Emerging capital inflows: increasing against all odds

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Mathieu Jean Henri Fort
November 15th, 2017

Capital flows towards the emerging countries recovered strongly in 2016 after slumping, in 2015, to their lowest level since the mid-2000s. This trend has continued in 2017 and capital flows are expected to remain strong
in 2018.

To some extent, this increase in capital flows towards the emerging countries is due to a greater appetite on the part of international investors for emerging assets. Moreover, the investment made by investors resident in emerging countries beyond their respective borders is also decreasing. Since 2017, both factors have resulted in positive net capital flows towards the emerging economies (see the first chart).

Both pull and push factors are supporting this recovery in capital flows, which began in 2016. The characteristics of the emerging countries themselves are acting as pull factors and affecting investor decisions. Dynamic economic activity in the emerging bloc is one attraction, especially when compared with the economic growth recorded by the advanced economies. Since the end of 2015, rising crude oil prices have also created a favourable environment for capital flows. In fact, the oil price is a fundamental variable for many emerging countries. Its recovery has therefore improved their economic outlook which, in turn, has helped to boost capital inflows.

Push factors, worldwide forces that affect emerging markets from outside their borders, are also boosting emerging capital inflows. A greater appetite for risk, together with highly favourable global financial conditions, are other factors pushing investment towards the emerging economies.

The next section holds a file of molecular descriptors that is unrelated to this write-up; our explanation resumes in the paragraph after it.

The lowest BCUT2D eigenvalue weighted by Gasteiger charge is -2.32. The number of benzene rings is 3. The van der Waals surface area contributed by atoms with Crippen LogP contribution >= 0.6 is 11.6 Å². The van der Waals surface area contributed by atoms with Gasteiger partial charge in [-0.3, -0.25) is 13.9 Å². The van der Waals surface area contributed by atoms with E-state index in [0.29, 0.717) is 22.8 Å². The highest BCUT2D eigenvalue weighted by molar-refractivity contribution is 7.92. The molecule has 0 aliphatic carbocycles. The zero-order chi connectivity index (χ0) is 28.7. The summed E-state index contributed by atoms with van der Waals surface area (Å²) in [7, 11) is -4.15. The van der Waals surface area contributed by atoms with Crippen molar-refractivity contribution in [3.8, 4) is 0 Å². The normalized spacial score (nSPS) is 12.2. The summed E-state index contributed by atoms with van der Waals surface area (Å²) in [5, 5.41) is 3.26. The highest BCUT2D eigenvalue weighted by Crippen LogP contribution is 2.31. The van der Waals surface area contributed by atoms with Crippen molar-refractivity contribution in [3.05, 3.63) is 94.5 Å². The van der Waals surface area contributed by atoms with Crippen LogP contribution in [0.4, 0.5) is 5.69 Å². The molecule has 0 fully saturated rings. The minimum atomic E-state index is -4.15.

However, these push factors are likely to diminish in the future, with global circumstances becoming less favourable for capital flows. In particular, the monetary normalisation being carried out by the main developed central banks (especially the Fed) should result in tighter global financial conditions. Even so, this process is expected to be very gradual and any abrupt change in conditions is unlikely.

Apart from this less favourable financial environment, geopolitical tensions are another source of risk that could also hinder growth in capital flows towards the emerging economies. The impact on emerging financial markets of the recent tension caused by the North Korean crisis, for instance, reflects just how sensitive financial conditions can be to geopolitical risks.

Nevertheless, although there are many sources of uncertainty, capital flows towards the emerging economies are likely to continue increasing, supported by the favourable growth gap compared with the developed economies (see the second chart) and by interest rates remaining low in spite of incipient monetary normalisation.


Mathieu Jean Henri Fort